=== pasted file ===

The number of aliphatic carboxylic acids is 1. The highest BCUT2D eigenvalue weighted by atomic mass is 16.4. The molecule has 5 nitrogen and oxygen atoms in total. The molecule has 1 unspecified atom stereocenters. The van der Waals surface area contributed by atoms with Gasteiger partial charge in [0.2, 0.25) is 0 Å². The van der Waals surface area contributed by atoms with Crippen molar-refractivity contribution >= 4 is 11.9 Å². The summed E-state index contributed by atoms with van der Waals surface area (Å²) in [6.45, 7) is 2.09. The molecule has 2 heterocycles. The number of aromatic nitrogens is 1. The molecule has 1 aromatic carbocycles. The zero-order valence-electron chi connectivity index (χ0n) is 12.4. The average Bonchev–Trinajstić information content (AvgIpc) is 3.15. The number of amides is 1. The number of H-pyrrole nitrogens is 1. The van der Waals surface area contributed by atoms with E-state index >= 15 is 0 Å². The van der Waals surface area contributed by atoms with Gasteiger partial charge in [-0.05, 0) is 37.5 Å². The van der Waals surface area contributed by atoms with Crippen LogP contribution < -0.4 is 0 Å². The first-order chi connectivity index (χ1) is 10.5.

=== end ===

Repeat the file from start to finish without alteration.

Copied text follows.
The number of aliphatic carboxylic acids is 1. The highest BCUT2D eigenvalue weighted by atomic mass is 16.4. The molecule has 5 nitrogen and oxygen atoms in total. The molecule has 1 unspecified atom stereocenters. The van der Waals surface area contributed by atoms with Gasteiger partial charge in [0.2, 0.25) is 0 Å². The van der Waals surface area contributed by atoms with Crippen molar-refractivity contribution >= 4 is 11.9 Å². The summed E-state index contributed by atoms with van der Waals surface area (Å²) in [6.45, 7) is 2.09. The molecule has 2 heterocycles. The number of aromatic nitrogens is 1. The molecule has 1 aromatic carbocycles. The zero-order valence-electron chi connectivity index (χ0n) is 12.4. The average Bonchev–Trinajstić information content (AvgIpc) is 3.15. The number of amides is 1. The number of H-pyrrole nitrogens is 1. The van der Waals surface area contributed by atoms with E-state index >= 15 is 0 Å². The van der Waals surface area contributed by atoms with Gasteiger partial charge in [-0.05, 0) is 37.5 Å². The van der Waals surface area contributed by atoms with Crippen LogP contribution < -0.4 is 0 Å². The first-order chi connectivity index (χ1) is 10.5.